Collection: Consensus on Bro Strider

This feels like writing an obituary.

I must confess, that Homestuck is my favorite canon. I discovered it as most do; crawling through the depths of the Internet, stumbling upon technicolor children, candy corn horns and fractured houses, curious. Too curious for our own good, really. Homestuck doesn’t advertise itself. It’s an invasive work, traveling on the lips and keyboards of Internet natives, a transcendent singularity. It has always been something odd, something special.

But it was not immortal. As much as I wish it wasn’t so, Homestuck updated its last this year. And although only three months have passed, already it seems an eternity, and the community that had gathered for its funeral already seems to have gone. Watching a fandom decay is a remarkable and sad thing.

So this is a farewell to my dear friend Homestuck, but also a farewell to many of the ideas that tend to spring up in the midst of an unfinished work. In life, Homestuck was always open to speculation. In fact, it was open to pretty much anything at the start – Andrew Hussie, the author, raked in commands from his fans for what his characters should do, and dutifully carried the suggestions out. Eventually, he got into his stride for the series, and orchestrated a coup of the MS Paint Adventures readers. We found ourselves at his bizarrely metaphysical mercy. And since that moment, Homestuck has been an ever-evasive work, dodging theories and logic like a gazelle bounding away from a confused reader’s shots in the dark. We may have been Hussie’s followers, but we could never claim to know our creator, and certainly not to have his support. Nevertheless, we pressed onwards with all bravado and tried our damnedest to understand. And in the process, we came upon some revelations and conflicts. Let it never be said that a fandom is a united community.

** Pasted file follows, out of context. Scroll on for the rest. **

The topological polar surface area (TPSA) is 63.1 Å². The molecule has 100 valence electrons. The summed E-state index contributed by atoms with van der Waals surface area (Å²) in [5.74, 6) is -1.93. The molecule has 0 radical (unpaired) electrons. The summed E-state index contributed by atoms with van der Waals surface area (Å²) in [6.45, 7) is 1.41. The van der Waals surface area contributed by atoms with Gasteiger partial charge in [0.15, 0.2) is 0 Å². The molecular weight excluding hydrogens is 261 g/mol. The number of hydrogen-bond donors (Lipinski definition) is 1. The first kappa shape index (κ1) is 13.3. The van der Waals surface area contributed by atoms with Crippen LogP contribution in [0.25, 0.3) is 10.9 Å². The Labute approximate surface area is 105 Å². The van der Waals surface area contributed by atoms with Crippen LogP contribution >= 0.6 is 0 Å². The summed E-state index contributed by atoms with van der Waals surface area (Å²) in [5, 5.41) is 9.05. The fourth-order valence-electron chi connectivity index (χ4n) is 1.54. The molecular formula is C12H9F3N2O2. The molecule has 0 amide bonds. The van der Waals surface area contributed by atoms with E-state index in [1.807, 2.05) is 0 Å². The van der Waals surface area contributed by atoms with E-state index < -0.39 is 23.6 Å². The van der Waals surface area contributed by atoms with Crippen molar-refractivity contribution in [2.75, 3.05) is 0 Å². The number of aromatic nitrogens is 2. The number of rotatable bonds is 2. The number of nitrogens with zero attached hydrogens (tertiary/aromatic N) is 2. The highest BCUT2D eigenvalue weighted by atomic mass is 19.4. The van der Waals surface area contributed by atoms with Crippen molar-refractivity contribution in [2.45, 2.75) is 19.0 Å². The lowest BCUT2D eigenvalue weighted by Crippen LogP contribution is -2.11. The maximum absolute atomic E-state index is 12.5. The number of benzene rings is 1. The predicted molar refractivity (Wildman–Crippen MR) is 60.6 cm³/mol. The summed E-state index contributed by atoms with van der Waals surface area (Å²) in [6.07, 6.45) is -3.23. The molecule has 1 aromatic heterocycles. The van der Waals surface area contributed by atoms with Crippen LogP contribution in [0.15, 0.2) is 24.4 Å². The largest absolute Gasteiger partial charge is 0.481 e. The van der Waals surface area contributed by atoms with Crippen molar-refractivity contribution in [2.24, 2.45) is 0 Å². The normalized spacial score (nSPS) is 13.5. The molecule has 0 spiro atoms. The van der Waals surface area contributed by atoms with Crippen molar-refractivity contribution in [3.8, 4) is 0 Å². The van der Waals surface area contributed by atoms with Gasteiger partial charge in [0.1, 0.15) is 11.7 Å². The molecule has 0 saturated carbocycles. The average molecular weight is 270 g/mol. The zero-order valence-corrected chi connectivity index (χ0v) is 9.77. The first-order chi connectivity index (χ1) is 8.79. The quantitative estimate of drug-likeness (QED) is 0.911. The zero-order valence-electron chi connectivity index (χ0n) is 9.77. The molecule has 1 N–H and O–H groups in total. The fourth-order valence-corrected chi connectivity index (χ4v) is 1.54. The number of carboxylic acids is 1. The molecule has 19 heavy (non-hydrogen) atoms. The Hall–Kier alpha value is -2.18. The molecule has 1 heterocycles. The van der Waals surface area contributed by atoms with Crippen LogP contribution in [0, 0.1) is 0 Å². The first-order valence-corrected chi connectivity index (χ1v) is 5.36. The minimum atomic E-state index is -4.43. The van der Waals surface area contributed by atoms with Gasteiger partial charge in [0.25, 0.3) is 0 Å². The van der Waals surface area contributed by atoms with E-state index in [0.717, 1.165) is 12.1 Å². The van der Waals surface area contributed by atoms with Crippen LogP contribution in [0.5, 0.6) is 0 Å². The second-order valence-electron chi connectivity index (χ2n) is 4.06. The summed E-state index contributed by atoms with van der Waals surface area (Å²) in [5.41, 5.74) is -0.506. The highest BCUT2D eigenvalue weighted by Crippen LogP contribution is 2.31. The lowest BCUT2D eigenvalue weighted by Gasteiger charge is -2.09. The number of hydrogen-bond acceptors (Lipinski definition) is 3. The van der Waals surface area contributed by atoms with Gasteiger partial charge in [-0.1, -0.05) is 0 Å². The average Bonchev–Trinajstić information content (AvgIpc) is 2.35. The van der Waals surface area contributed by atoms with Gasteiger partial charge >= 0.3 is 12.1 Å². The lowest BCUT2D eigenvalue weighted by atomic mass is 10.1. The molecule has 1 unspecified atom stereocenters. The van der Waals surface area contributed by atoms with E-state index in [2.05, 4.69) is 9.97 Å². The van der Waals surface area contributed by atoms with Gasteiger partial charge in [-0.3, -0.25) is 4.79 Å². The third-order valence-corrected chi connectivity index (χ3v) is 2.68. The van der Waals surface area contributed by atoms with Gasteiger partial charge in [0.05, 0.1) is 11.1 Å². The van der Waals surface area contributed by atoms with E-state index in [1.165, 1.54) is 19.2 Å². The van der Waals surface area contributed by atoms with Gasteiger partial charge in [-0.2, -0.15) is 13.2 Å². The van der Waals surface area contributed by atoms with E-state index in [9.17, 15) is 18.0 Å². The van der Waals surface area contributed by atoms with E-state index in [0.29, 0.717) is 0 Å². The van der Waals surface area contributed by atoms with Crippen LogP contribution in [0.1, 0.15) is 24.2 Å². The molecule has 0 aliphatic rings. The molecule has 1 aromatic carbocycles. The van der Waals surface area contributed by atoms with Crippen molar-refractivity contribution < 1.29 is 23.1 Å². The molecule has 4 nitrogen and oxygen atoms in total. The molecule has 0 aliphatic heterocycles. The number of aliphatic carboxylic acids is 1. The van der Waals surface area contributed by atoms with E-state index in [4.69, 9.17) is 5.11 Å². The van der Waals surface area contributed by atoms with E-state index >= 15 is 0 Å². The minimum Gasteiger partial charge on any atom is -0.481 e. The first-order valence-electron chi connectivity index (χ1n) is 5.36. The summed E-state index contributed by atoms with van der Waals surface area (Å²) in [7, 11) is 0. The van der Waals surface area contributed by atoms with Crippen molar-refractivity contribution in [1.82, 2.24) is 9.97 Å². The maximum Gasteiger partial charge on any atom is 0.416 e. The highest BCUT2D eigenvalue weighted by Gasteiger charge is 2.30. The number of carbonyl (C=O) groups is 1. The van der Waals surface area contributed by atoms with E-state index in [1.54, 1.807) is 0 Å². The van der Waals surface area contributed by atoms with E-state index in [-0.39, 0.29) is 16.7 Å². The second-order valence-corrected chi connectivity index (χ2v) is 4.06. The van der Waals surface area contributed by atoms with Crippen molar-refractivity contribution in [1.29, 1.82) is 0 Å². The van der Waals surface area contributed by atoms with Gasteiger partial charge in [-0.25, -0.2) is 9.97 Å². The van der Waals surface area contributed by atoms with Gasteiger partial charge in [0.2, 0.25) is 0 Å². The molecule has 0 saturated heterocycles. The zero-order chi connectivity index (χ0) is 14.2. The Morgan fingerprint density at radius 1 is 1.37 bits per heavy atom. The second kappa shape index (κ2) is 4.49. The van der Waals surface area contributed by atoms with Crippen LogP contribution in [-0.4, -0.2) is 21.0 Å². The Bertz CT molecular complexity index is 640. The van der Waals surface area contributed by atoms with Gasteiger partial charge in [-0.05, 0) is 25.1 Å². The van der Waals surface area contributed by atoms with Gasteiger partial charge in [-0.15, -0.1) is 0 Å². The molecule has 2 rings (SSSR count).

An argument that went on for some time within Hussie’s following concerned a particular character, one who had no dialogue, barely any screen time, and was never really named. The character was known simply as Bro. Dave Strider’s Bro, to be exact. As my description might lead you to believe, Bro was a distant character. And yet, he was also vital, in that way that parental figures are to developing children. In the earliest parts of Homestuck, the four main characters (all children, 13 years of age) were treated with some callousness by their author. What would in real life be considered abuse became a joke in his hands. And we faithful readers, we took it as he gave it; a joke it was. There was no need to worry about these children; they were strangers to us, and, as characters, they existed only for our entertainment. But as the years went by, we grew closer to these children, as they aged with us, and learned with us that the way they were portrayed was not right. The childhood of Dave, in particular, began to stand out as something truly alarming.